When you look at its history, a familiar pattern for Bitcoin begins to emerge. Its price will soar higher when there is some excitement that the cryptocoin will gain wider acceptance as a payment system or unit of account. Inevitably, when these expectations are not met, enthusiasm (and the markets) fall back.

These dramatic price undulations are unlikely to change in the near future, as Bitcoin's future remains unclear. While some companies and governments are moving closer toward accepting payment in Bitcoin, there is still confusion over its status: the Commodity Futures Trading Commission (CFTC) has classified it as a commodity, not a currency, which complicates matters.

The real dividing line between gold and Bitcoin is that the latter is not a reliable store of value. This is obvious from one look at the long-term price chart for BTC. Trust is another factor that doesn't work in Bitcoin's advantage, as its exchanges and servers have been subject to hacking and theft in the past. Despite the shiny images of physical "Bitcoins" above, these are merely representations of the idea of Bitcoin. In reality, Bitcoin is an electronic token, as Kelly described it earlier.

Bitcoin's value is based on its scarcity, as there are a limited number of total "coins" out there. However, it is a purely speculative market—unlike gold, where the costs of digging up and refining the metal give a clear picture of why its price is so high. Sure, Bitcoins must be "mined" by computers, but even this process is murky to the average person, as the ridiculous gif below demonstrates.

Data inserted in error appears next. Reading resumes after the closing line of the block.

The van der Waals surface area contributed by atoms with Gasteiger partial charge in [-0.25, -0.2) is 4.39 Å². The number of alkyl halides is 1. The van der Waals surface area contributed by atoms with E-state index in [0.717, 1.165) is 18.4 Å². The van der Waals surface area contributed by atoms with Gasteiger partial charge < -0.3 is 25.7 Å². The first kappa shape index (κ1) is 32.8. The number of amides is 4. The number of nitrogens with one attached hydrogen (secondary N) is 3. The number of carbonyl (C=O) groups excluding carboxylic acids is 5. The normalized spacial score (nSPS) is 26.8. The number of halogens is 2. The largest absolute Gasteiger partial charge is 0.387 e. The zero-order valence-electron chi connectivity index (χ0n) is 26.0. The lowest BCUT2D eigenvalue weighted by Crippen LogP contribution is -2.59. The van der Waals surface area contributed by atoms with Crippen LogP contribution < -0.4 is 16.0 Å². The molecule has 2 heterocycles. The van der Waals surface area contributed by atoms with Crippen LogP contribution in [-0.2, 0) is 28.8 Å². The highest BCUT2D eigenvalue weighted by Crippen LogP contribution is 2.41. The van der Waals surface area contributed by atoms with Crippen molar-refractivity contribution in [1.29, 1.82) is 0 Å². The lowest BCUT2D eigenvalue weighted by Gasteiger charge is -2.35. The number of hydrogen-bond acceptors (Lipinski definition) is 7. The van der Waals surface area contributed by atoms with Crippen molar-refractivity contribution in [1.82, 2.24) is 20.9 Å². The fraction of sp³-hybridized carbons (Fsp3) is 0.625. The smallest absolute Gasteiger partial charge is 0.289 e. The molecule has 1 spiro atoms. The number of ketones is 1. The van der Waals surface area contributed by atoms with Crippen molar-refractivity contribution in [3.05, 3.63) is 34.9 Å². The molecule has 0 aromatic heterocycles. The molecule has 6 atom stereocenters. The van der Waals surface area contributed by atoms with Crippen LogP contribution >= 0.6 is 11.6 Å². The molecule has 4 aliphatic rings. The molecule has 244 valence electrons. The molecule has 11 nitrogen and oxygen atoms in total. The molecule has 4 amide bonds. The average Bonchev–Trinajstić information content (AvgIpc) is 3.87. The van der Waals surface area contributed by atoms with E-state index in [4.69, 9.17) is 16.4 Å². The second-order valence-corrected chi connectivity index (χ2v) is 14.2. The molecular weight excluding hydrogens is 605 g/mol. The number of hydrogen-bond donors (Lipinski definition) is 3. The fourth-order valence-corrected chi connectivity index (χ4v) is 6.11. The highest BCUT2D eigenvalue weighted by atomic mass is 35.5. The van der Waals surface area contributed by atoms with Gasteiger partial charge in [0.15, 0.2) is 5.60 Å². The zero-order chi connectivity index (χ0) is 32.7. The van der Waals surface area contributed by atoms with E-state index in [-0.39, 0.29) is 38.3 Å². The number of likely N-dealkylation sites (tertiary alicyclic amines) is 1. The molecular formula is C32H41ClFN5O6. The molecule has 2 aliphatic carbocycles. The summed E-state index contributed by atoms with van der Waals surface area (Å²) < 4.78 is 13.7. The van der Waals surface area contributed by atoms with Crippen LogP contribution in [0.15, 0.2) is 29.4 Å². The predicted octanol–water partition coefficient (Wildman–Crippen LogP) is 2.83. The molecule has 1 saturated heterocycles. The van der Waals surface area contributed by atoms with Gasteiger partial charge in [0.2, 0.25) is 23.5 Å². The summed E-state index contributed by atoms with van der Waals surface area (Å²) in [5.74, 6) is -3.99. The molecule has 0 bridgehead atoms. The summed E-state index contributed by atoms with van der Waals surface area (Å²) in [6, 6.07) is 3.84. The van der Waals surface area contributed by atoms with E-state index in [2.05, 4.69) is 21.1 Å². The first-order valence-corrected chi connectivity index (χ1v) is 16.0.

When it boils down to it, no matter how often the comparisons are made, gold and Bitcoin are used for two different things. Gold is a long-term store of wealth; Bitcoin may have a bright future someday, but it is a speculative novelty at the moment. Gold is an investment in a tangible asset that you can hold, and can't be deleted from a digital ledger on a computer screen; Bitcoin is the farthest thing from tangible. You would never think of spending small portions of a gold bar on a pizza delivery, yet this is actually a fairly common use for Bitcoin fractions.

It may be the focus of attention right now, but Bitcoin has a long way to go before it can be taken as seriously as the precious metals, with their millennia-long track record.


The opinions and forecasts herein are provided solely for informational purposes, and should not be used or construed as an offer, solicitation, or recommendation to buy or sell any product.

About the Author

Everett Millman

Everett Millman

Analyst, Commodities and Finance
Managing Editor

Everett has been the head content writer and market analyst at Gainesville Coins since 2013. He has a background in History and is deeply interested in how gold and silver have historically fit into the financial system.

In addition to blogging, Everett's work has been featured in CoinWeek, Advisor Perspectives, Wealth Management, Activist Post, and has been referenced by the Washington Post.